Burlington’s 1947 dude ranch booklet, shown here last week, has a very different cover from this one, but inside they are almost identical. Most of the text and pictures are the same, so much so that it is a surprise to find a picture that has changed. One photo in the 1947 booklet shows a woman with a clearly dated hairstyle, but some others seem to have been changed for little or no reason.
Click image to download a 8.8-MB PDF of this 20-page booklet.
The lists of ranches have changed, of course. The number of ranches in the Cody area (which now includes ranches as far away as Gallatin Gateway) has grown from 50 to 54, while the number in Colorado has grown from 30 to 45. The number listed for northwestern Montana and “other,” however, has shrunk from 19 to 9. I fondly remember visits to at least two of the Gallatin Gateway ranches, Lone Mountain and Elkhorn, and I’m sure many more on these lists are still active.
The vacation guide side of this brochure has 7″x9″ panels devoted to each of Burlington’s most scenic destinations: Glacier, Rocky Mountain, and Yellowstone parks, the Pacific Northwest, and California. Half panels briefly describe the Black Hills, dude ranches, and the Mississippi River scenic line.
Click image to download a 14.1-MB PDF of this map.
The map doesn’t quite show the entire 48 contiguous states, as the Texas and Florida panhandles are off the page. It is always interesting to see what railroads are emphasized on these maps. The Burlington’s own lines, of course, are thickest, but GN, NP, and SP&S aren’t much thinner. Rio Grande, Santa Fe, and Western Pacific are next thickest, but surprisingly Southern Pacific and the Golden State portion of Rock Island’s line are just as thick as is UP’s Salt Lake-LA route. Eastern and Canadian railroads are next, and Union Pacific’s line from Cheyenne to Oregon are in the same category. The thinnest lines are reserved for Union Pacific and other railroads that compete directly with the Burlington plus various branch lines that offer little or no passenger service.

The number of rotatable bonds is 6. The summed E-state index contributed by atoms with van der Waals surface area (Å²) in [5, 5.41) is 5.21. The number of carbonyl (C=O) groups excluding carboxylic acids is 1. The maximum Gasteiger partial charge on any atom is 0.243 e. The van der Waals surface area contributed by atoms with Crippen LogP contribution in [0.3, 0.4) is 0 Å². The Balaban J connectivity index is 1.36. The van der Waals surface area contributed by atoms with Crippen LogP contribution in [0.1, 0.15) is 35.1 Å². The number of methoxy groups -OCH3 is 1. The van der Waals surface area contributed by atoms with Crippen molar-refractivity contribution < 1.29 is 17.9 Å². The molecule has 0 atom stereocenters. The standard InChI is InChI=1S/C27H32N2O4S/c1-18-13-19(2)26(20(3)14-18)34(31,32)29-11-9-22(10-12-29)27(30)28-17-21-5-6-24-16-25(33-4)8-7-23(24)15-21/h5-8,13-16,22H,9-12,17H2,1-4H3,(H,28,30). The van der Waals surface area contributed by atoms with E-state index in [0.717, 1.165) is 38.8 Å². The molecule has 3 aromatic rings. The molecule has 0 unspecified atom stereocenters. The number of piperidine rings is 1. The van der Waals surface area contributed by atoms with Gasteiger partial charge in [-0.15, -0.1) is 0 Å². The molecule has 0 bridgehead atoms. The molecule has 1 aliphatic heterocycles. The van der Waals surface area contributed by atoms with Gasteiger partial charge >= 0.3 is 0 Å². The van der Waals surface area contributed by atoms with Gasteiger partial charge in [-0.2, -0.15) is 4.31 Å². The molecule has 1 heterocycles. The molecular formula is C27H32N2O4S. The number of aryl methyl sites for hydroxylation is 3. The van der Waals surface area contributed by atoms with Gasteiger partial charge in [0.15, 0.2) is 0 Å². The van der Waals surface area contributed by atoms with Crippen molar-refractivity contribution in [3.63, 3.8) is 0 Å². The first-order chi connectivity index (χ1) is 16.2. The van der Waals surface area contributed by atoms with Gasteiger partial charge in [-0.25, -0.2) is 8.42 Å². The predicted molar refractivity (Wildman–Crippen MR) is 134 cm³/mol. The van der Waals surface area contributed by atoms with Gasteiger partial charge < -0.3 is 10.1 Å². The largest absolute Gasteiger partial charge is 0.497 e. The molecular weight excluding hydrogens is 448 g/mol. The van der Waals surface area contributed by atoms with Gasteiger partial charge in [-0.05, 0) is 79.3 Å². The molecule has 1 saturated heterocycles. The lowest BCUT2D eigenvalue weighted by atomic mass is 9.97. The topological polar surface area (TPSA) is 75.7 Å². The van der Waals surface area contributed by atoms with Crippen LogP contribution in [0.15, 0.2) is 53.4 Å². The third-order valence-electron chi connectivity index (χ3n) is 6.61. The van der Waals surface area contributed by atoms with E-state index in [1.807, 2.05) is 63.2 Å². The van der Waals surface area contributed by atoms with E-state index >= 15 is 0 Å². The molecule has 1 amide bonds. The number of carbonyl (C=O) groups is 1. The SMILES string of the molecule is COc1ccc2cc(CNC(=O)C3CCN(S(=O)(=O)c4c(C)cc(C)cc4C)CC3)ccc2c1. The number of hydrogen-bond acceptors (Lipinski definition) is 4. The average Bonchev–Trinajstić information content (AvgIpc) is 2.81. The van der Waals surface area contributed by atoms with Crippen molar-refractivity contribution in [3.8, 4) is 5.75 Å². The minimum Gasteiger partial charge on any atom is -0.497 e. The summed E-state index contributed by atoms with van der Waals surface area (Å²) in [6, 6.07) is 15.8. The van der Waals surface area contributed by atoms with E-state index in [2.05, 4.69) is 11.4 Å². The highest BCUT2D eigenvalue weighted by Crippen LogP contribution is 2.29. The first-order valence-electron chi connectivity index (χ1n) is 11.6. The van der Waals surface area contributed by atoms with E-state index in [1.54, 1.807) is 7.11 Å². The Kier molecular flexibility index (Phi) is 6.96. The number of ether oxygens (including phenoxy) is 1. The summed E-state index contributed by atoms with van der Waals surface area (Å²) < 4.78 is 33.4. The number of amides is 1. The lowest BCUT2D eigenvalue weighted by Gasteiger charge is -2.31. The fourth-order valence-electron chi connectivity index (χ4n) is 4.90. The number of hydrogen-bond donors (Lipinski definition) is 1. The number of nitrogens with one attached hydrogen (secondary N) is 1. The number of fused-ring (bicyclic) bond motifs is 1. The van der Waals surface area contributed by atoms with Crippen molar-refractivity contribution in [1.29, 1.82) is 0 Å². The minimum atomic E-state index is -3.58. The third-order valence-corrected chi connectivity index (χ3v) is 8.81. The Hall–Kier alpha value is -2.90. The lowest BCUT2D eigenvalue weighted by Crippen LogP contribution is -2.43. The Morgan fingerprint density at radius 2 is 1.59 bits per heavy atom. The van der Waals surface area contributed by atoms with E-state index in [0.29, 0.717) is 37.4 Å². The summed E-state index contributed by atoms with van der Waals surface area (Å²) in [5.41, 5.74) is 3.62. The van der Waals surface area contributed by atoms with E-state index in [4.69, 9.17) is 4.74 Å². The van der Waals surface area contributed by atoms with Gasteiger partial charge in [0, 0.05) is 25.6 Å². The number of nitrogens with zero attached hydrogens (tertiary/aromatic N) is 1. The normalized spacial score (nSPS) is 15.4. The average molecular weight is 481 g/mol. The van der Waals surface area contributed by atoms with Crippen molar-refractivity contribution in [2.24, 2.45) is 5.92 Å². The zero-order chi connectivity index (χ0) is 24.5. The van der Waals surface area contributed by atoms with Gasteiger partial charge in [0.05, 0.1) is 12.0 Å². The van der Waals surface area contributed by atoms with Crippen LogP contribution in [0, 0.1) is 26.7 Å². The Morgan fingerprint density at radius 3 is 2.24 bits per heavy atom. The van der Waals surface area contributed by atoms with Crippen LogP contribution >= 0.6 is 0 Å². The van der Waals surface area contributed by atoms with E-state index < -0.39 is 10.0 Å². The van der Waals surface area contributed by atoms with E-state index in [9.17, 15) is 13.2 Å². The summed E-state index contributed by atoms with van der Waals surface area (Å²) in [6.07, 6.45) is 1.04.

This is just a card rather than a folder, which means it was probably for a secondary train such as the Blackhawk rather than one of the zephyrs. The Blackhawk served as the overnight Chicago-St. Paul connection with the Western Star and offered breakfast before arriving in Chicago.
Click image to download a 418-KB PDF of this menu.
A full meal of fruit, juice, or cereal, omelette or eggs and meat, toast, and beverage was $1.50, or about $14 in today’s money. Just fruit or juice and cereal, toast, and beverage was $1.10, or about $10 in today’s money.
Burlington’s 1947 timetable featured a steam locomotive and a shovel-nosed Diesel on the cover. Three-and-a-half years later, the timetable has a shovel-nose and an E5 on the cover. Soon both sides would be E5s; I don’t believe there was a time when both sides were shovel noses.
Click image to download a 26.1-MB PDF of this 36-page timetable.
This timetable is filled with ads for zephyrs: the Twin Zephyrs on page 9; California Zephyr on page 11; Denver Zephyr on page 16; Silver Streak Zephyr on page 20; and the Nebraska Zephyr on page 22. The back cover simply invites people to “Go West. . . go Burlington!” One of the drawings on the back cover ad shows the streamlined ferry Kalakala in Puget Sound with a fluted, streamlined train in the foreground–which is out of place as none of the Northwest railroads used fluted equipment.
The Nebraska state capitol is unusual in that, instead of having a traditional large dome, it has a tower with a small dome on top. The Louisiana state capitol was modeled after Nebraska’s, but without a dome on top. Other state capitol buildings without domes include Alaska, Hawaii, New Mexico, New York, and North Dakota. Oregon’s has a dome, sort of, but it is flat on top; some say it was designed to look like a tree stump.